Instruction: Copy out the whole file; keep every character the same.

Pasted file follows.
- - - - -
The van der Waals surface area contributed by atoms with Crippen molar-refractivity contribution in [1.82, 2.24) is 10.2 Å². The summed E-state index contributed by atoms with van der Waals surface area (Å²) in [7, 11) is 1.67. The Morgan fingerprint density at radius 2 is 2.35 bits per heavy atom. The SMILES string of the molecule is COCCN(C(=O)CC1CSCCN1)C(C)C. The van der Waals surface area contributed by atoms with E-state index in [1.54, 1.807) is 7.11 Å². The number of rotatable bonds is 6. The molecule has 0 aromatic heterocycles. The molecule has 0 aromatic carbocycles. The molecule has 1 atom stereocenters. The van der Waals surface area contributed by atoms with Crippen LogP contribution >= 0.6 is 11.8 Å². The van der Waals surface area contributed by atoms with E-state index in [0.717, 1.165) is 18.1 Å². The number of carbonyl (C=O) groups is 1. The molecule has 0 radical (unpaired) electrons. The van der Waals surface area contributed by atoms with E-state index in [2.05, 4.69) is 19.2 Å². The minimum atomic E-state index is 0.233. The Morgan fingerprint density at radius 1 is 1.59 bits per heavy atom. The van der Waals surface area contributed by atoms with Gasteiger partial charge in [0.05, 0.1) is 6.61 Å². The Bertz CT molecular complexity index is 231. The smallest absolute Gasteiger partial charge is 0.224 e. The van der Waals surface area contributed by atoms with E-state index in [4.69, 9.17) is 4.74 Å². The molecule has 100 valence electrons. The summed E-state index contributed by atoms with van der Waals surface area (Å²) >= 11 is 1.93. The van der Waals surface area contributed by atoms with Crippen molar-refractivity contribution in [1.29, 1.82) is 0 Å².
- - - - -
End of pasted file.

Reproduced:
The van der Waals surface area contributed by atoms with Crippen molar-refractivity contribution in [1.82, 2.24) is 10.2 Å². The summed E-state index contributed by atoms with van der Waals surface area (Å²) in [7, 11) is 1.67. The Morgan fingerprint density at radius 2 is 2.35 bits per heavy atom. The SMILES string of the molecule is COCCN(C(=O)CC1CSCCN1)C(C)C. The van der Waals surface area contributed by atoms with E-state index in [1.54, 1.807) is 7.11 Å². The number of rotatable bonds is 6. The molecule has 0 aromatic heterocycles. The molecule has 0 aromatic carbocycles. The molecule has 1 atom stereocenters. The van der Waals surface area contributed by atoms with Crippen LogP contribution >= 0.6 is 11.8 Å². The van der Waals surface area contributed by atoms with E-state index in [0.717, 1.165) is 18.1 Å². The number of carbonyl (C=O) groups is 1. The molecule has 0 radical (unpaired) electrons. The van der Waals surface area contributed by atoms with E-state index in [2.05, 4.69) is 19.2 Å². The minimum atomic E-state index is 0.233. The Morgan fingerprint density at radius 1 is 1.59 bits per heavy atom. The van der Waals surface area contributed by atoms with Gasteiger partial charge in [0.05, 0.1) is 6.61 Å². The Bertz CT molecular complexity index is 231. The smallest absolute Gasteiger partial charge is 0.224 e. The van der Waals surface area contributed by atoms with E-state index in [4.69, 9.17) is 4.74 Å². The molecule has 100 valence electrons. The summed E-state index contributed by atoms with van der Waals surface area (Å²) >= 11 is 1.93. The van der Waals surface area contributed by atoms with Crippen molar-refractivity contribution in [1.29, 1.82) is 0 Å².